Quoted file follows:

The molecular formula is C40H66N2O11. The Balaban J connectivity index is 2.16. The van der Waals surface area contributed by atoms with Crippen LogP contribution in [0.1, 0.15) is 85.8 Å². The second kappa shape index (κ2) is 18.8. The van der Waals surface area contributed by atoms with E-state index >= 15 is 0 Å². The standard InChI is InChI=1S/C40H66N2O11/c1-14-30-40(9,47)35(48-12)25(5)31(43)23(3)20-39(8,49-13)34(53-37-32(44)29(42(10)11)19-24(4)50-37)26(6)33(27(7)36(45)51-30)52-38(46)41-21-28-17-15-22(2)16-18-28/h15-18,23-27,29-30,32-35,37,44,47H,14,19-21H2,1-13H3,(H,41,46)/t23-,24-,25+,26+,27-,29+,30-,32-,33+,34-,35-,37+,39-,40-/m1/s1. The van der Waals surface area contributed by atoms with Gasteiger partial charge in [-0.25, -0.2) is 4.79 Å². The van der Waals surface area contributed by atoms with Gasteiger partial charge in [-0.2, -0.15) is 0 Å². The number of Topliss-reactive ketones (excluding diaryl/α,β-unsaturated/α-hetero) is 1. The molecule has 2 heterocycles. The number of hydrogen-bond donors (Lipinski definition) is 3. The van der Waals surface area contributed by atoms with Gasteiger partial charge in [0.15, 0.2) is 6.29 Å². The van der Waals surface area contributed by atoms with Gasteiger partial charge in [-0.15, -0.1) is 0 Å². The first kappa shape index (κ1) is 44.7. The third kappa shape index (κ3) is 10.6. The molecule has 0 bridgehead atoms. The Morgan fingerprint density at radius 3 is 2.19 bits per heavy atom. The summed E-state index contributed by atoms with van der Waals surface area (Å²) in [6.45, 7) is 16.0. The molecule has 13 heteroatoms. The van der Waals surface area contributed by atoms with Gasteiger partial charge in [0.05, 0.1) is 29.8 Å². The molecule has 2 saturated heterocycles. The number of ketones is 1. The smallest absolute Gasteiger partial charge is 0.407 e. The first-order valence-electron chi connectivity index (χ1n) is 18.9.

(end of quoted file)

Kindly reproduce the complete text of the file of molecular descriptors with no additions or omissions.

The molecular formula is C40H66N2O11. The Balaban J connectivity index is 2.16. The van der Waals surface area contributed by atoms with Crippen LogP contribution in [0.1, 0.15) is 85.8 Å². The second kappa shape index (κ2) is 18.8. The van der Waals surface area contributed by atoms with E-state index >= 15 is 0 Å². The standard InChI is InChI=1S/C40H66N2O11/c1-14-30-40(9,47)35(48-12)25(5)31(43)23(3)20-39(8,49-13)34(53-37-32(44)29(42(10)11)19-24(4)50-37)26(6)33(27(7)36(45)51-30)52-38(46)41-21-28-17-15-22(2)16-18-28/h15-18,23-27,29-30,32-35,37,44,47H,14,19-21H2,1-13H3,(H,41,46)/t23-,24-,25+,26+,27-,29+,30-,32-,33+,34-,35-,37+,39-,40-/m1/s1. The van der Waals surface area contributed by atoms with Gasteiger partial charge in [-0.25, -0.2) is 4.79 Å². The van der Waals surface area contributed by atoms with Gasteiger partial charge in [-0.2, -0.15) is 0 Å². The number of Topliss-reactive ketones (excluding diaryl/α,β-unsaturated/α-hetero) is 1. The molecule has 2 heterocycles. The number of hydrogen-bond donors (Lipinski definition) is 3. The van der Waals surface area contributed by atoms with Gasteiger partial charge in [0.15, 0.2) is 6.29 Å². The van der Waals surface area contributed by atoms with Gasteiger partial charge in [-0.15, -0.1) is 0 Å². The first kappa shape index (κ1) is 44.7. The third kappa shape index (κ3) is 10.6. The molecule has 0 bridgehead atoms. The Morgan fingerprint density at radius 3 is 2.19 bits per heavy atom. The summed E-state index contributed by atoms with van der Waals surface area (Å²) in [6.45, 7) is 16.0. The molecule has 13 heteroatoms. The van der Waals surface area contributed by atoms with Gasteiger partial charge in [0.05, 0.1) is 29.8 Å². The molecule has 2 saturated heterocycles. The number of ketones is 1. The smallest absolute Gasteiger partial charge is 0.407 e. The first-order valence-electron chi connectivity index (χ1n) is 18.9.